- They have experienced extended unemployment and have decided to take one or more temporary roles while searching for a permanent position.
“Recruiting should be viewed as a business partner, someone who is critical to the success of the business.”
– Mathew Caldwell, Entrepreneur
Hiring Permanent Employees
As an employer, you need to carefully assess when is the right time to hire and to what end. When it comes to hiring permanent employees there are certain advantages and certain disadvantages. The same is true when it comes to temporary employees. For instance, if we look at the hiring of permanent employees, it can be more costly in the long term, and when their employment period ends, the termination process can be lengthy and complicated.
Then, of course, there are the perks to this path. For one, a permanent employee can be associated with values of company loyalty. They are more likely to stick with your business through tough times because both employer and employee have entered into a long-term commitment. Since permanent employees have the chance to grow with the organization and advance their careers, they will invest more in terms of commitment and effort.
Permanent employees are also more likely to align with your company’s values and culture when compared to seasonal or contractual workers. This is a great benefit for workplace culture, work atmosphere and overall morale.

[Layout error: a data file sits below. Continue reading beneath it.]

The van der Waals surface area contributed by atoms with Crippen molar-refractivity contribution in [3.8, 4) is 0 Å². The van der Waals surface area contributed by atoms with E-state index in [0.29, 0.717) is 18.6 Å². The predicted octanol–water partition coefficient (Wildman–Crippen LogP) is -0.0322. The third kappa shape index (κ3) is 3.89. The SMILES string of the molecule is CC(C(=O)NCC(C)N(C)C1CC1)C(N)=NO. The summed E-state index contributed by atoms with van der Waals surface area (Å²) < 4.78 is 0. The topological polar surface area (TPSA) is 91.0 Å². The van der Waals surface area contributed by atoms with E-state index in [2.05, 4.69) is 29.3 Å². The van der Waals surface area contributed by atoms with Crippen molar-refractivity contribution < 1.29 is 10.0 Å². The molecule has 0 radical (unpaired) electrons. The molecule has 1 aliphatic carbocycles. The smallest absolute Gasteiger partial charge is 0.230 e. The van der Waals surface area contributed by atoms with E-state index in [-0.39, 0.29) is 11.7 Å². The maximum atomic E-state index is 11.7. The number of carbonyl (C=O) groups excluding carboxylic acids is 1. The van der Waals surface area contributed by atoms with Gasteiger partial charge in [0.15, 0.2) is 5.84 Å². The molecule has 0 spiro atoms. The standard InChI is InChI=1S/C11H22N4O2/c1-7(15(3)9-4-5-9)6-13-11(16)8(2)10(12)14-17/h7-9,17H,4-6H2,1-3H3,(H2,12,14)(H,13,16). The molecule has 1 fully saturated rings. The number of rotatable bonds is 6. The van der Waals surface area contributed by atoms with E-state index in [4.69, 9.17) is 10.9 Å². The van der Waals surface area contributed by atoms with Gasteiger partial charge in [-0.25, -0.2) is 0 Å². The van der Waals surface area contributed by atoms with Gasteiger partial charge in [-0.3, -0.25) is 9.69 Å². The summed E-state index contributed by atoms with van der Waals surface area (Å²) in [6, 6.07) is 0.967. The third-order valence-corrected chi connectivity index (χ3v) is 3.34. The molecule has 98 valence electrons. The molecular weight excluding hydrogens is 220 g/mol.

Hiring Temporary Workers
On the other side of the fence, we have temporary workers. One of the major benefits of hiring temporary workers is their lack of permanence. This means that as an employer, you don’t have to invest as much time to train them up, or on the payroll as they will only be with your company for a brief, fixed amount of time. This is a big win for the bottom line if that is your goal.
However, as we mentioned before, there are disadvantages. For example, temporary workers likely won’t get as invested in your company and its values or culture. This may impact the workplace atmosphere, and maybe even your values as a business if you aren’t careful. You also have to remember that many temp workers might be working two or more jobs to make up the difference in salary. So, their concentration or commitment to your project might not always be 100 per cent like that of a permanent employee.
Having said that, temp workers are a great choice for short-term or contractual projects because they have industry-relevant skills to get the job done.
Recruiting temp workers to your cause also allows you to keep recruiting for a more permanent positions on the side. If that doesn’t work out, you could consider the temp worker’s initial work period as a sort of built-in trial period or probation. If you like their work, there is always the option of trying to recruit them for a more permanent position.
Whichever path you choose to take at the end of the day, you need to make sure that you have weighed all the pros and cons, and analyzed where your business stands and what your needs are.